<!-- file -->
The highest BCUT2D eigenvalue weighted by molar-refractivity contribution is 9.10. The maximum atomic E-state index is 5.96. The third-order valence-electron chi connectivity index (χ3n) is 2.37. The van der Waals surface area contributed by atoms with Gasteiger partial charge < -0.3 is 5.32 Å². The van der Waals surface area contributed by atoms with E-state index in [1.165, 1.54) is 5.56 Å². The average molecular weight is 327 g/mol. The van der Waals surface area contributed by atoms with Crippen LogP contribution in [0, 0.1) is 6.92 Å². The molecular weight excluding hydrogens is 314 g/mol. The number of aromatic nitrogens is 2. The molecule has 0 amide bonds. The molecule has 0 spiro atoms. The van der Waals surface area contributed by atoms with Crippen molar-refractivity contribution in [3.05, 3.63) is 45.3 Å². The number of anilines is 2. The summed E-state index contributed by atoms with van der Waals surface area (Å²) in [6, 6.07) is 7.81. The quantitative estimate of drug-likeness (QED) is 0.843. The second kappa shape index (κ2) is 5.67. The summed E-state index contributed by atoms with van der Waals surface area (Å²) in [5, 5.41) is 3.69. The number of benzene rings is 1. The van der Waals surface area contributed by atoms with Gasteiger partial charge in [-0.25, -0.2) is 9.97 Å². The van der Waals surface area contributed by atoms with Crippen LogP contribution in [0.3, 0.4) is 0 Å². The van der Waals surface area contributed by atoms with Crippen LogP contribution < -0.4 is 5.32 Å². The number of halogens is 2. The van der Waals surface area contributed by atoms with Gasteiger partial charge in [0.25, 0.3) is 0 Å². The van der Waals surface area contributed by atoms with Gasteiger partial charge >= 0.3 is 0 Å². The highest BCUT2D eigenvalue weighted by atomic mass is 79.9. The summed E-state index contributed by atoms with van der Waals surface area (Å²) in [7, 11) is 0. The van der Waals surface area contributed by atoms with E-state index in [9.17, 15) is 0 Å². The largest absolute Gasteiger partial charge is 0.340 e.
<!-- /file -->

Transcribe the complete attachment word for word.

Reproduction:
The highest BCUT2D eigenvalue weighted by molar-refractivity contribution is 9.10. The maximum atomic E-state index is 5.96. The third-order valence-electron chi connectivity index (χ3n) is 2.37. The van der Waals surface area contributed by atoms with Gasteiger partial charge < -0.3 is 5.32 Å². The van der Waals surface area contributed by atoms with E-state index in [1.165, 1.54) is 5.56 Å². The average molecular weight is 327 g/mol. The van der Waals surface area contributed by atoms with Crippen LogP contribution in [0, 0.1) is 6.92 Å². The molecular weight excluding hydrogens is 314 g/mol. The number of aromatic nitrogens is 2. The molecule has 0 amide bonds. The molecule has 0 spiro atoms. The van der Waals surface area contributed by atoms with Crippen molar-refractivity contribution in [3.05, 3.63) is 45.3 Å². The number of anilines is 2. The summed E-state index contributed by atoms with van der Waals surface area (Å²) in [6, 6.07) is 7.81. The quantitative estimate of drug-likeness (QED) is 0.843. The second kappa shape index (κ2) is 5.67. The summed E-state index contributed by atoms with van der Waals surface area (Å²) in [5, 5.41) is 3.69. The number of benzene rings is 1. The van der Waals surface area contributed by atoms with Gasteiger partial charge in [-0.25, -0.2) is 9.97 Å². The van der Waals surface area contributed by atoms with Crippen LogP contribution in [0.3, 0.4) is 0 Å². The van der Waals surface area contributed by atoms with Crippen LogP contribution < -0.4 is 5.32 Å². The number of halogens is 2. The van der Waals surface area contributed by atoms with Gasteiger partial charge in [0.25, 0.3) is 0 Å². The van der Waals surface area contributed by atoms with Gasteiger partial charge >= 0.3 is 0 Å². The highest BCUT2D eigenvalue weighted by atomic mass is 79.9. The summed E-state index contributed by atoms with van der Waals surface area (Å²) in [7, 11) is 0. The van der Waals surface area contributed by atoms with E-state index in [9.17, 15) is 0 Å². The largest absolute Gasteiger partial charge is 0.340 e.